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Marzotto, Castiglioni Buy Vionnet

Former VFG chairman aims to resurrect the storied fashion house Vionnet.

MILAN — Matteo Marzotto has teamed up with Gianni Castiglioni, his longtime friend and Marni’s chief executive officer, to buy the house of Vionnet.

The news confirms a WWD story on Feb. 17.


Marzotto and Castiglioni are equal partners in the new company, called Madeleine Vionnet, and acquired full control of the atelier from Arnaud de Lummen and other family members for an undisclosed sum.

“The idea matured last summer when I was looking for something fun, challenging and small,” said Marzotto in an exclusive interview. “I was intrigued at how Vionnet was inspired by ancient Greece but was so avant-garde in the way she draped, cut on the bias and revealed a woman’s shoulders.”

The creative reins for Vionnet’s comeback are in the hands of Rodolfo Paglialunga, one of Miuccia Prada’s design assistants for 12 years. He will preview his designs to retailers in early June and make his runway debut during Paris Fashion Week in October.

When still in the hands of the de Lummen family, Vionnet changed creative directors twice over two years, tapping Sophia Kokosalaki first and then Marc Audibet, who left a year ago after only one season.

“I was very impressed by [Paglialunga’s] consistency, his knowledge of the market and his ability to speak to women who aren’t ephemeral but want to spend for a top quality product with a reasonable price,” said Marzotto.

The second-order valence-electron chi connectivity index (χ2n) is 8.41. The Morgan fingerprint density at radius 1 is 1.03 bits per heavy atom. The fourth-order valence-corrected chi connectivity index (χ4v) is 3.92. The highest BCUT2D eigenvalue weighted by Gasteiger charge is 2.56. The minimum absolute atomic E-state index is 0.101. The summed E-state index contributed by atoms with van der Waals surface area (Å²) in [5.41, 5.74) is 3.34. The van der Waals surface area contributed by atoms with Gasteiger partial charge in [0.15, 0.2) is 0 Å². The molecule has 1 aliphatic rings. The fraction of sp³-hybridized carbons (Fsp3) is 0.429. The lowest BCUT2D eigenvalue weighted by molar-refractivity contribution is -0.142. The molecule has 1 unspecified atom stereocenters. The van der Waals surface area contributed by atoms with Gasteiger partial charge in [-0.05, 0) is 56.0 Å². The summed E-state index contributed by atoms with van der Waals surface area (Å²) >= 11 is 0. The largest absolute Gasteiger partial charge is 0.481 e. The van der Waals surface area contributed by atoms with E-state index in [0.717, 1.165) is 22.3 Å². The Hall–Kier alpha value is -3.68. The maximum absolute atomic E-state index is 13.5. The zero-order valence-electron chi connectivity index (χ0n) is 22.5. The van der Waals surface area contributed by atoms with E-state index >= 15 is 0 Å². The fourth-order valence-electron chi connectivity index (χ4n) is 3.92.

Marzotto considered the possibility of buying Vionnet when he was still at Valentino Fashion Group, but he gave up the idea due to VFG’s complicated structure and public listing. Marzotto left VFG a year ago, after six years as chairman and following its purchase by the private equity group Permira and delisting from the Milan Stock Exchange.

He remained fascinated by Vionnet’s exclusivity, history and, above all, beautiful gowns.

Vionnet will be based in Milan with a showroom and staff of 20 people. The collections will be made in Italy with a workshop for samples and prototypes in Perugia. The idea is to resurrect Vionnet with a full-fledged ready-to-wear collection and accessories.

Aware of the tough economy, Marzotto’s aim is to hit sales of 10 million euros, or $12.8 million at current exchange, in two years. He hopes to start with 150 sales points worldwide, with the goal of 280 in the long term. The business plan also includes the opening of four to six stores in major cities beginning in 2011.